“Pity that many MPs do not realize that the consciousness of the young is growing, and that this is no longer the same people who just nod at what their “bosses” say. Or maybe they understand it and are therefore hiding from us, because our thoughts and ideas knock them down. Inevitably there will come an intellectual ‘revolution’. Now, many young leaders realize that they can participate in the government, as is their complete right to do so!” Uluk Kydyrbaev concluded  during the December 19 wall discussion, to a score of ‘likes’ from other users.
Indeed, by showing the ambition to nominate himself for the PM spot Jeenbekov didn’t nod at his party bosses, he defied them. And, with growing online followings that undermine more traditional forms of political loyalty in Kyrgyzstan (regional, patronage-based, deference to seniority etc), the day when he and other social-media-friendly deputies seek to challenge the aksakals on their own terms may not be too far away. As Jeenbekov predicted  in a reply to one of his contacts, Ilyas:
“Ilyas, I think, that at the next elections the [Ata-Meken] party will be reformatted. I am sure that [at the next elections] a strong party, with a liberal-democratic position will appear.”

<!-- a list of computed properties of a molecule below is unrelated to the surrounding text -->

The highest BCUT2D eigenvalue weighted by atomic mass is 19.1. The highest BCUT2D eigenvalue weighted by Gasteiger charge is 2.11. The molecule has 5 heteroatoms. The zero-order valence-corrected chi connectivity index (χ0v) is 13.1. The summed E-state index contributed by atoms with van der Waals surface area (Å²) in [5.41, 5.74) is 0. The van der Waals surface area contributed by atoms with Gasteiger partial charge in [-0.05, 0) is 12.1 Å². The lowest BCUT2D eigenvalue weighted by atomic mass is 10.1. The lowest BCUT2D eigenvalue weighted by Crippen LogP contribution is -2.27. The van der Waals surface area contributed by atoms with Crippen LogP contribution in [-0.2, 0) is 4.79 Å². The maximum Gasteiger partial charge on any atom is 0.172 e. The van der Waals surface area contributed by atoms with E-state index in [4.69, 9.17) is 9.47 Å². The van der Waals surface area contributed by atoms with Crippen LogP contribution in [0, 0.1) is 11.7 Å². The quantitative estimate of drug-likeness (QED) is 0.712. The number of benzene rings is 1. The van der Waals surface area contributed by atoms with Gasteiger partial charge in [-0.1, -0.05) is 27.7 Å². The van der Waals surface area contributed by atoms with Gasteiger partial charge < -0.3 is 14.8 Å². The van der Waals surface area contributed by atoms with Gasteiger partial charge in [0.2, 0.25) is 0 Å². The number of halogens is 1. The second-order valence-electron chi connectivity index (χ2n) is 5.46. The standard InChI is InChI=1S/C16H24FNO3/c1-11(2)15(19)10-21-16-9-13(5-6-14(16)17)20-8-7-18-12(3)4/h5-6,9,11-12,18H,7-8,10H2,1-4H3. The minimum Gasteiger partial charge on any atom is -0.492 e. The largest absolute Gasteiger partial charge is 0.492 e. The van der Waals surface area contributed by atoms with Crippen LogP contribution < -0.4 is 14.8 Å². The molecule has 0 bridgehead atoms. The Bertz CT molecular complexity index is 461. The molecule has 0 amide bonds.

Watch this space .
Social Media in Kyrgyz politics: No Magic Wand, Yet
Cynics will make the argument that social media such as Facebook and Twitter are limited in their ability to transform either the agency or the fundamental structure of Kyrgyz political society and currently, the numbers support their case.
While internet penetration in the country, at just under 40%, compares favourably to most Central Asian states, social media statisticians estimate  that only 1.17% of the country has a facebook account, the vast majority of whom are based in the capital, Bishkek. Also, a 2009 report cited  by Neweurasianet suggested that less than 10% of Kyrgyz internet users are over 40, meaning that many of the most powerful and influential in this post-Soviet society still get their kicks offline.
Nevertheless, as overall usage continues to grow, a Twitter or Facebook account is increasingly being seen by local bigwigs as a valuable source of political capital. A September Global Voices post  by Elena Skochilo highlighted a Facebook-based witch hunt which demanded  Kyrgyz netizens ‘unfollow’ or ‘defriend’ politicians on Twitter and Facebook, who do not use their accounts personally, or, who set them up opportunistically, prior to elections. As human rights activist Dmitry Kabak posted  [ru] on the group's wall:
“I know 100% that Dastan Bekeshev , Shirin Aitmatova , Ravshan Jeenbekov write themselves. I do not know who writes in the accounts of Nariman Tuleev  and Tursunbai Bakir uulu . [Their] Twitter and Facebook [activity] intensified on the eve of the presidential race. Marat Imankulov … is not writing himself- the date of birth and positions don't tally, and there are only links to news stories “about himself.” Please add information about “suspicious activity” on political accounts and then un-follow.”